- 8.16.35: What is the major product obtained from the addition of HBr to the ...
- 8.16.36: Predict the sites on each of the following compounds where protonat...
Solutions for Chapter 8.16: Delocalized Electrons Can Affect the Product of a Reaction
Full solutions for Organic Chemistry | 7th Edition
Solutions for Chapter 8.16: Delocalized Electrons Can Affect the Product of a ReactionGet Full Solutions
A solvent that cannot serve as a hydrogen-bond donor; nowhere in the molecule is there a hydrogen bonded to an atom of high electronegativity. Common aprotic solvents are dichloromethane, diethyl ether, and dimethyl sulfoxide
Benzyl group (C6H5CH2!)
The group derived from toluene by removing a hydrogen from its methyl group.
A substance (molecule or ion) that acts as a proton donor. (Section 16.2)
An object that is not superimposable on its mirror image.
critical temperature (Tc).
The temperature above which a gas will not liquefy. (11.8)
dextrorotatory, or merely dextro or d
A term used to label a chiral molecule that rotates the plane of polarization of plane-polarized light to the right (clockwise). (Section 23.4)
A force that becomes significant when polar molecules come in close contact with one another. The force is attractive when the positive end of one polar molecule approaches the negative end of another. (Section 11.2)
The use of electrolysis to reduce or refine metals. (Section 20.9)
A mode of radioactive decay in which an inner-shell orbital electron is captured by the nucleus. (Section 21.1)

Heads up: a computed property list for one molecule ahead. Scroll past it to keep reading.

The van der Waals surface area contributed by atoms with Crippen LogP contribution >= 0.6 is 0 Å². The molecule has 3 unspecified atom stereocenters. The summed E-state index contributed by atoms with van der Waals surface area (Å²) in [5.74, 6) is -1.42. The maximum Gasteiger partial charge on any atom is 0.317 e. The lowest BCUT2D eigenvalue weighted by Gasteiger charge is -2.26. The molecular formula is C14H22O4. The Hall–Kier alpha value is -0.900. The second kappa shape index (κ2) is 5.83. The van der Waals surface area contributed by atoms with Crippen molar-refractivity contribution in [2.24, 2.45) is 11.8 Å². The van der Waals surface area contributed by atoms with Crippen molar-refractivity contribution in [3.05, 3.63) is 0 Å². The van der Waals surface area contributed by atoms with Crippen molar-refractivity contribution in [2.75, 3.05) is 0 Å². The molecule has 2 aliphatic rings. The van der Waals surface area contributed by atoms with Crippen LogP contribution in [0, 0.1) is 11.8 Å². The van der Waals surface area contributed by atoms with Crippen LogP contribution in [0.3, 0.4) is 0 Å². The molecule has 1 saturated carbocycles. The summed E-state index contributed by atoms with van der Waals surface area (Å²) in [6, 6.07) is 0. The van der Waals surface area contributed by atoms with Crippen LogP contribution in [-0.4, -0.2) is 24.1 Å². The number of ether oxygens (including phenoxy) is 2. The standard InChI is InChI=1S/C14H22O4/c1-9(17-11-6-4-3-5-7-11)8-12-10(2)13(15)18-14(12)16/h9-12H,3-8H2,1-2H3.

For a reaction, a state in which there is no longer an observable change in the concentrations of reactants and products.
A reaction in which the enthalpy of the products is lower than that of the reactants; a reaction in which heat is released.
Fischer esterifi cation
The process of forming an ester by refl uxing a carboxylic acid and an alcohol in the presence of an acid catalyst, commonly H2SO4, ArSO3H, or HCl
A type of carbocation rearrangement that involves the migration of a hydride ion (H-).
A special type of dipole-dipole interaction that occurs between an electronegative atom and a hydrogen atom that is connected to another electronegative atom.
A drawing style that is designed to show the conformation of a molecule.
The removal of an electron from an atom or molecule by absorption of light. (Section 18.2)
A systematic set of principles that enable the design of a synthetic route by working backward from the desired product.
The total of (single bonds + lone pairs) for an atom in a compound.
Fibrous proteins that are used for their structural rigidity. Examples include a-keratins found in hair, nails, skin, feathers, and wool.
A molecule containing three amino acid units, each joined to the next by a peptide bond